The first three months of 2016 saw growth in the average value of middle-segment homes in the South African residential property market remaining relatively stable at a nominal 5,7% year-on-year (y/y). This is the finding of Absa Home Loans property analyst Jacques du Toit, who also found first quarter price growth was to some extent influenced by noticeable base effects in one of the housing categories analysed, namely that of small housing.
Due to continued relatively low nominal price growth and rising headline consumer price inflation to a level of 7% y/y in February, house prices deflated by almost 1% y/y in real terms in the first two months of the year. The average level of house prices was in February 2016 around 10,5% lower in real terms compared with the peak in August 2007. These trends in home values are according to the Absa house price indices, which are based on applications for mortgage finance received and approved by the bank in respect of middle-segment small, medium-sized and large homes.
Year-on-year nominal price growth in the categories of medium-sized and large homes slowed down further in March. However, in the segment of small housing, price growth accelerated further to above 10% in March. The rising price growth in this category of housing since late last year can to a large extent be ascribed to the base effect of sharply declining price growth in the corresponding period a year ago. Some marginal real price inflation was evident in the small and large categories of middle-segment housing in February this year, with continued price deflation recorded in the medium-sized category.
The average nominal value of homes in each of the middle-segment categories was as follows in March 2016:
• Small homes (80m²-140m²): R937,000
• Medium-sized homes (141m²-220 m²): R1,255m
• Large homes (221m²-400m²): R1,987m
Challenging economic conditions in the form of low economic and employment growth, rising inflation and higher interest rates are negatively affecting household finances and consumer confidence. Economic growth is projected at only 0,6% this year (1,3% in 2015), with headline consumer price inflation forecast to average short of 7%, up from 4,6% in 2015. Prime lending and variable mortgage interest rates, currently 10,5% per annum, are expected to rise further to a level of 11% by year-end. These factors are set to impact the property market in various ways, such as diverging demand and supply conditions, changing buying patterns, pressure on market activity and transaction volumes, as well as mortgage providers reconsidering and adjusting risk appetite, lending criteria and market strategies accordingly. As a result, growth in mortgage balances is projected to remain low.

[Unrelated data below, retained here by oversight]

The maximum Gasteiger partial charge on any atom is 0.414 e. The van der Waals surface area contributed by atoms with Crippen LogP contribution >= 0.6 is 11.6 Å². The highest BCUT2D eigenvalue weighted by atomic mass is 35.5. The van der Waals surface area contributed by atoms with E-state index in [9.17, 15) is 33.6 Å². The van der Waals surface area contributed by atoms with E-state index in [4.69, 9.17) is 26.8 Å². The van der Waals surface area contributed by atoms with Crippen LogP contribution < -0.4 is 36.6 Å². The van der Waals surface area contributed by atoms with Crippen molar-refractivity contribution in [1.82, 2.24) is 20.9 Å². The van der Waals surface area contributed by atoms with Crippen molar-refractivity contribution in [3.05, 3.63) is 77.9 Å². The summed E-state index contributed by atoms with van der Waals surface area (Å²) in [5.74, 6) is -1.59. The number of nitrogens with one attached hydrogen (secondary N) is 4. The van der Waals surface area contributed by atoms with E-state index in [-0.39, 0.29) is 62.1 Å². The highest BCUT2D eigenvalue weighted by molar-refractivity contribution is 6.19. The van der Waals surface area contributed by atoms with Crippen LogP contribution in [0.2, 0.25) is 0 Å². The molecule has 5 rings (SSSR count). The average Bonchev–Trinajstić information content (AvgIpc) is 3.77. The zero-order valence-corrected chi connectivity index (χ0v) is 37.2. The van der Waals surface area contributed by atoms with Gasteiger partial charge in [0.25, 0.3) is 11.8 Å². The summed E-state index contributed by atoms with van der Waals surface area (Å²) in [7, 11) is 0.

Against the background of the abovementioned trends and expectations, nominal house price growth is forecast to slow down from 6,2% last year to a level of between 4,5% and 5% this year, with the risk for price growth to be even lower. Based on the forecasts for nominal house price growth and the headline consumer price inflation rate, real price deflation of around 2% is projected for 2016.